This is part two in a series of exclusive stories on Michigan rocker Marshall Crenshaw, who is playing The Ark in Ann Arbor on Sunday night with special guests The Bottle Rockets. Crenshaw recently talked with WLAA’s Terry Jacoby about his career, his current projects and life as a rock and roller.
The name might not jump off the page but Tom Wilson’s music has certainly played in your ears whether it was through the voice of Bob Dylan, the Mothers of Invention, Simon & Garfunkel, the Velvet Underground, Cecil Taylor, Sun Ra, Eric Burdon and the Animals, and many others.
There is a famous picture of Wilson standing next to Bob Dylan as America’s master poet plugged in for “Like a Rolling Stone.” Wilson produced several of Dylan’s albums, from “The Times They Are A-Changin” (1964) through “Bringing it All Back Home” (1965) as well as “Like A Rolling Stone.” Soon after that legendary session, Wilson left Columbia Records for Verve Records, where he produced Frank Zappa and most notably the Velvet Underground.
Tom Wilson is often hailed as “the greatest producer you’ve never heard of,” and Marshall Crenshaw is setting out to change that. Crenshaw, the 80s pop master whose self-titled debut album was critically acclaimed and featured one hit and a bunch of others that should have been, has expanded his musical and artistic reach over the past three decades.
While many artists are obsessed with shining the spotlight on themselves, Crenshaw is pointing it at someone else who he feels history has ignored and even cheated out of his place in the roots of rock and roll. Crenshaw set up a Kickstarter campaign for a documentary film on Wilson, tentatively called “Tom Wilson’s World.”
“In the fall of 2013 I got the idea but didn’t start shooting stuff until 2016,” said Crenshaw, who is appearing Sunday night at The Ark in Ann Arbor with special guests the Bottle Rockets. “When I latched onto the story I became obsessed with it. The things that he did in his life really shook the culture.”
As impressed as he was with what Wilson had accomplished in his short life (Wilson died of a heart attack in Los Angeles in 1978 at age 47.), Crenshaw was equally as appalled that he wasn’t getting any of the credit for those accomplishments.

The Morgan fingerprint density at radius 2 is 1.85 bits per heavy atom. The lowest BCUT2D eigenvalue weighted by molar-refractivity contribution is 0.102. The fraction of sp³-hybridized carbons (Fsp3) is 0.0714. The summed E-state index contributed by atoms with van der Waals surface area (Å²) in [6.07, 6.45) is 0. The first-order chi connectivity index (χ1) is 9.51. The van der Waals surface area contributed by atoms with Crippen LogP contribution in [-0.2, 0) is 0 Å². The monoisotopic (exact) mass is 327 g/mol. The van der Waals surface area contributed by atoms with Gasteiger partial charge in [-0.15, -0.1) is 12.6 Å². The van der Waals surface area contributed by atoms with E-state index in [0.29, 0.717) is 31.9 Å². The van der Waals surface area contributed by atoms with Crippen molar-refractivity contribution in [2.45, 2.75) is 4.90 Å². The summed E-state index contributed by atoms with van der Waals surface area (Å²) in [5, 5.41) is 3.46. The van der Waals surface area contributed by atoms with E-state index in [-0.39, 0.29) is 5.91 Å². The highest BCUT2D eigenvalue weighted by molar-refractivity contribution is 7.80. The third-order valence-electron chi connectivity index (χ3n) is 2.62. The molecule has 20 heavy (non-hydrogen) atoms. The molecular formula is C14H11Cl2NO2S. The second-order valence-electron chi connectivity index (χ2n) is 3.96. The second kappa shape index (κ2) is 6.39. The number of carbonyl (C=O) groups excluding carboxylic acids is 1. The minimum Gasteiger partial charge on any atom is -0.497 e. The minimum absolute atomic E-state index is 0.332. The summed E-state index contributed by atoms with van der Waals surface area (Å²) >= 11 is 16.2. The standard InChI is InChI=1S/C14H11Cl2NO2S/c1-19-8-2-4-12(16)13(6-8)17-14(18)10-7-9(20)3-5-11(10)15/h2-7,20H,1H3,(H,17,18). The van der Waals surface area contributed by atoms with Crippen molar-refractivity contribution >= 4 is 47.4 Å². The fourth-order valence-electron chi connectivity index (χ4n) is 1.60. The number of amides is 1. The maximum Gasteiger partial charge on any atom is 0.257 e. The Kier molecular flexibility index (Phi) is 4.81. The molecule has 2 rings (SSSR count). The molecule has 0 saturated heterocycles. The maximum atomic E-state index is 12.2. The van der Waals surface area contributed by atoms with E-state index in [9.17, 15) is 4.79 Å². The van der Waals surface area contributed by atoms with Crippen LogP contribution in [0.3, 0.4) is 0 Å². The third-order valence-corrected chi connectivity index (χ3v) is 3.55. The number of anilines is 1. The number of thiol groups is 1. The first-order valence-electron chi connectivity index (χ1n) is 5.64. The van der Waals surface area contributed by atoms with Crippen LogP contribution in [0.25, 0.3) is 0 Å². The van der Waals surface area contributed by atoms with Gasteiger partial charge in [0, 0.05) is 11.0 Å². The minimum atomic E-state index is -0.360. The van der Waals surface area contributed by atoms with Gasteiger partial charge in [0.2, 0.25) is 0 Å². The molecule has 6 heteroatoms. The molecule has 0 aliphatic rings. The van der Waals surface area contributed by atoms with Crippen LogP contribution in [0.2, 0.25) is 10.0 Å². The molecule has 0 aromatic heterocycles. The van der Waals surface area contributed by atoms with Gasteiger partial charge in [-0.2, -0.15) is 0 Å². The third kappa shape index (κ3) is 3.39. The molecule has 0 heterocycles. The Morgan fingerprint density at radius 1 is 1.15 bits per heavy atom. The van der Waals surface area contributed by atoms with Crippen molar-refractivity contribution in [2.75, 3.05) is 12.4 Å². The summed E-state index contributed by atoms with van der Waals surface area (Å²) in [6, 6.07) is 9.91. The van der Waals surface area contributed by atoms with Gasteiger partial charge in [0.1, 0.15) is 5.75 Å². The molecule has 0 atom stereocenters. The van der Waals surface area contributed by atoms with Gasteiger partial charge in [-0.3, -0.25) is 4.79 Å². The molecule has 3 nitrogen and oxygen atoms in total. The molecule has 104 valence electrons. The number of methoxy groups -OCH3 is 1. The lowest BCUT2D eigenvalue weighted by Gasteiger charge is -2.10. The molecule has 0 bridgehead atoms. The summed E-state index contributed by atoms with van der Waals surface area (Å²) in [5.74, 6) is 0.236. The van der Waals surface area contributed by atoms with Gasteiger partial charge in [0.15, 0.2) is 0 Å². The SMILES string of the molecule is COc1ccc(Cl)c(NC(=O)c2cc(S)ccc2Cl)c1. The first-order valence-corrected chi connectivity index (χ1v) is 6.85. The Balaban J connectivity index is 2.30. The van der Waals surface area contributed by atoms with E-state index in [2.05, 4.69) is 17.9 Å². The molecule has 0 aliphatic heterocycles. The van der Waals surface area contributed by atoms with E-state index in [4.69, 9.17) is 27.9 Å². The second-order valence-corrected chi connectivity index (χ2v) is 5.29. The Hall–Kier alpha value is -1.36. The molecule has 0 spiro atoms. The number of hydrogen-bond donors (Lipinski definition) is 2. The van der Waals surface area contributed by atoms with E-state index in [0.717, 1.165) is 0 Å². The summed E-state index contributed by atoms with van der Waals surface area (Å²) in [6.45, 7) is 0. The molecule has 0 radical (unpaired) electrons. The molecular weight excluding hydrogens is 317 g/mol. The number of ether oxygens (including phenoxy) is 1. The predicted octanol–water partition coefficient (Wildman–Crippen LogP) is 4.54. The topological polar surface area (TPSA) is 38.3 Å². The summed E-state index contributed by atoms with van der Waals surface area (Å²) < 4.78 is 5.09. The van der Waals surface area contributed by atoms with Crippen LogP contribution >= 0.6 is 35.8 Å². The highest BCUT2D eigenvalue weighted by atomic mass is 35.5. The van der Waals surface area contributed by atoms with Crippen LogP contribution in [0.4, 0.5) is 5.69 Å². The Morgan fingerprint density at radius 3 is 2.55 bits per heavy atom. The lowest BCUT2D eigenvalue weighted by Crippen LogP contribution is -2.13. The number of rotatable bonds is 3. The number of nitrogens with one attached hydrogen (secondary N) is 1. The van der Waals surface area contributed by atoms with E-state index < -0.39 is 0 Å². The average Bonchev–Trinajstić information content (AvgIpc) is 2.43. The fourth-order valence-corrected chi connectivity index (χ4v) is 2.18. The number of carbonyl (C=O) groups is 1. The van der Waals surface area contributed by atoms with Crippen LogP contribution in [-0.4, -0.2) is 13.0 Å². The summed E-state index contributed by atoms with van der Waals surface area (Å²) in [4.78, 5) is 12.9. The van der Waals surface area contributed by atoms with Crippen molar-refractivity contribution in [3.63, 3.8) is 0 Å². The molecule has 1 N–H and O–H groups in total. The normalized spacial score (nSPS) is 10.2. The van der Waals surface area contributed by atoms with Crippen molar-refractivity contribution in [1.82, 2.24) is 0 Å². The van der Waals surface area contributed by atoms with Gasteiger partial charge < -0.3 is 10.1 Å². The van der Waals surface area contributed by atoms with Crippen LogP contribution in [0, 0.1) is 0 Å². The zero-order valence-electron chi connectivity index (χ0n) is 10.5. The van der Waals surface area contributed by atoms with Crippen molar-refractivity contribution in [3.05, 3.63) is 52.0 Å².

“It was crazy, unjust and flat out wrong that he was being totally forgotten by history right at that moment,” Crenshaw said. “It’s starting to change a little bit and he’s starting to get a little bit more recognition since I started working on this project.”
Crenshaw says Wilson was somebody who created a “really important artistic legacy and his life story is an essential American life story.”
“It’s the story of a really gifted person who met a tragic end,” he says.
Crenshaw also has his own take on the roots of rock and roll.
“People always point to different things and say this is the root of this,” he says. “What I’ve found over the course of my life is that the roots of this or that are usually more interesting. I usually like it better than the stuff that it spawned.”
Wilson’s daughter passed away about a year ago. He also has a son. Crenshaw said he had the support of the Wilson family which was very important to him.
“They were really warm and supportive of me and what I wanted to do,” he said. “That meant a lot that they were appreciative and that was a big motivator for me to do the project.
“It’s been a lot of fun and a learning experience.”
Crenshaw, who is the producer, hopes to complete the project later this year.